as the world’s largest tech firm by mar- ket cap, but the fallout from antenna-

gate has been a costly wake-up call for the golden boy of the geek world. Steve Jobs will hope the departure of Mark Papermaster will help to draw a line under the problems with its lat- est launch. But the saga has highlight- ed a fundamental shift in the way Apple as a firm is viewed. No longer an underdog, it now has a vast, aggressive flock of vultures circling in the hope of spotting even the slightest mistake. The impact this can have was demon- strated in no uncertain terms when a negative review from an influential US consumer magazine cut $6bn (£3.8bn) from the firm’s share price overnight. With its famously small product range, Apple is especially exposed to attack if problems arise. Antenna-gate will pass but this is a stark warning. By Steve Dinneen

GOLDEN APPLE SUFFERS A GLITCH
GOLDEN APPLE SUFFERS A GLITCH

Lehman art to raise £2m at auction

BANKING

ARTWORKS that once adorned the British and European offices of for- mer banking powerhouse Lehman Brothers are to be auctioned off next month, according to the bank’s administrators. Works by the likes of Lucian Freud and Gary Hume and the sign that hung outside the bank’s office in Canary Wharf will be among the pieces up for sale, said PricewaterhouseCoopers (PwC), which is in charge of the collapsed bank’s main European operations. The auction is expected to raise about £2m to help pay back creditors. PwC partner Barry Gilbertson said the 29 September auction date was chosen to coincide with the second anniversary of the collapse. He said: “We think that there are many people around the world who would like to acquire some art with a Lehman connection.” The diverse selection of items includes post-war and contemporary pieces, maritime pictures and sport- ing works of art. The bank filed for bankruptcy in September 2008 with debts of $613bn (£384bn), making it the largest bank- ruptcy filing in US history. Lehman’s collapse deepened a global economic crisis and paralysed markets.

largest bank- ruptcy filing in US history. Lehman’s collapse deepened a global economic crisis and paralysed

CITYA.M.

9 AUGUST 2010

News

9

▲ ▲ ▲ CITY A.M. 9 AUGUST 2010 News 9 Business secretary Vince Cable said he

Business secretary Vince Cable said he was “not aware” of a government pledge to protect Lloyds Banking Group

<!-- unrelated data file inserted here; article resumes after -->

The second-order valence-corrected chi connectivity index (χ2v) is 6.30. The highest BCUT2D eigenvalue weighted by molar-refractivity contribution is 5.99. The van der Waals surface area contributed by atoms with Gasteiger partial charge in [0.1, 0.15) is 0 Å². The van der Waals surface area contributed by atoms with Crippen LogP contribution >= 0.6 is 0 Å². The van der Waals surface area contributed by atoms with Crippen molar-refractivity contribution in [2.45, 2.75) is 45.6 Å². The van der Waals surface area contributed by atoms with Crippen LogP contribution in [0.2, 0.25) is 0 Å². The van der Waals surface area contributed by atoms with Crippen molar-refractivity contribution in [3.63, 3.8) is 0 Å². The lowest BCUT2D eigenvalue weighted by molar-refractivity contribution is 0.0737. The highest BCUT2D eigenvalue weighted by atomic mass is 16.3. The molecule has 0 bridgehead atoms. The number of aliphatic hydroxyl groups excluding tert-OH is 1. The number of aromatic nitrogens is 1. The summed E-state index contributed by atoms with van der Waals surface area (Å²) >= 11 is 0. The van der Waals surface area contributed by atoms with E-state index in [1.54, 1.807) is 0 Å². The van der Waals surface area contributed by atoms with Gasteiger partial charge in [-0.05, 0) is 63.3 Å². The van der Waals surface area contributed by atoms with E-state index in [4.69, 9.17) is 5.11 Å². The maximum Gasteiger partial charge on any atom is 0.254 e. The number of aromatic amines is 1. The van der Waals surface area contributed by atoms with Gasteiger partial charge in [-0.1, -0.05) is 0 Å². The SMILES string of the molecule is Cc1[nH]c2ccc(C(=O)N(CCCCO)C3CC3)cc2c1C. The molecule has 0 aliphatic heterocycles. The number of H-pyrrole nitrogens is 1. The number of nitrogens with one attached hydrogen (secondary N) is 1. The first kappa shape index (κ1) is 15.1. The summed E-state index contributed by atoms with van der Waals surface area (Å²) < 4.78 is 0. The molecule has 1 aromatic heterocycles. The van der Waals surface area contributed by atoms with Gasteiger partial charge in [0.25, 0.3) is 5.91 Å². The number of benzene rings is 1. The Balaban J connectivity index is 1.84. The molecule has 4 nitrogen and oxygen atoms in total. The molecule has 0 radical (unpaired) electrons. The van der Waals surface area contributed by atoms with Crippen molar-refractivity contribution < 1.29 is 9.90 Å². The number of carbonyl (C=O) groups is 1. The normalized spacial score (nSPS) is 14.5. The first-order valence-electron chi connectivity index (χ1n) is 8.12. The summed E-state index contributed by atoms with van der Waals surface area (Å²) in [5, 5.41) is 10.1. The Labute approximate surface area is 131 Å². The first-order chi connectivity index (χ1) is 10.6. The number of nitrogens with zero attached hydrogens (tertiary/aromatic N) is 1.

Picture: REUTERS

Union boss plays down strike threat

POLITICS

BY DAVID CROW

ONE of the country’s most powerful union bosses has refused to call for widespread strikes in the face of swingeing public spending cuts. Derek Simpson, joint general secre- tary of the Unite union, said: “The gov- ernment would love me to say there’s going to be a winter of discontent. That would move the emphasis onto

union militancy and away from cuts.” Simpson’s comments put him on a collision course with Bob Crow, the militant leader of transport workers’ union RMT, who has consistently called for a coordinated general strike. Any strike action is likely to follow a comprehensive spending review due in the autumn, which will detail the extent of cuts, leading to fears that the UK could face another winter of dis- content.

Cable: Lloyds not immune to break-up

POLITICS

BY DAVID CROW AND VICTORIA BATES

LLOYDS Banking Group will not be protected from any plans to break up Britain’s banks – despite being told it would be rewarded for buying HBOS in its darkest hour, business secretary Vince Cable has warned. Eric Daniels, Lloyds’ boss, has claimed that government officials said Lloyds would be allowed to hold on to HBOS assets because of the “short-term financial pain” it experi- enced when it snapped up the ailing bank in 2008. Sources close to the deal, which was masterminded in the depths of the banking crisis, said the government had proved its commitment to a merged Lloyds and HBOS “superbank” by changing competition law to allow the merger to go through. They also said that it is hard to believe that the government will try and divide it up again after making such a commitment, saying: “It’s not as if it’s an uncompetitive market as it stands at the moment”. However, Cable fired a warning shot across the bow of Lloyds yester- day, insisting that any guarantees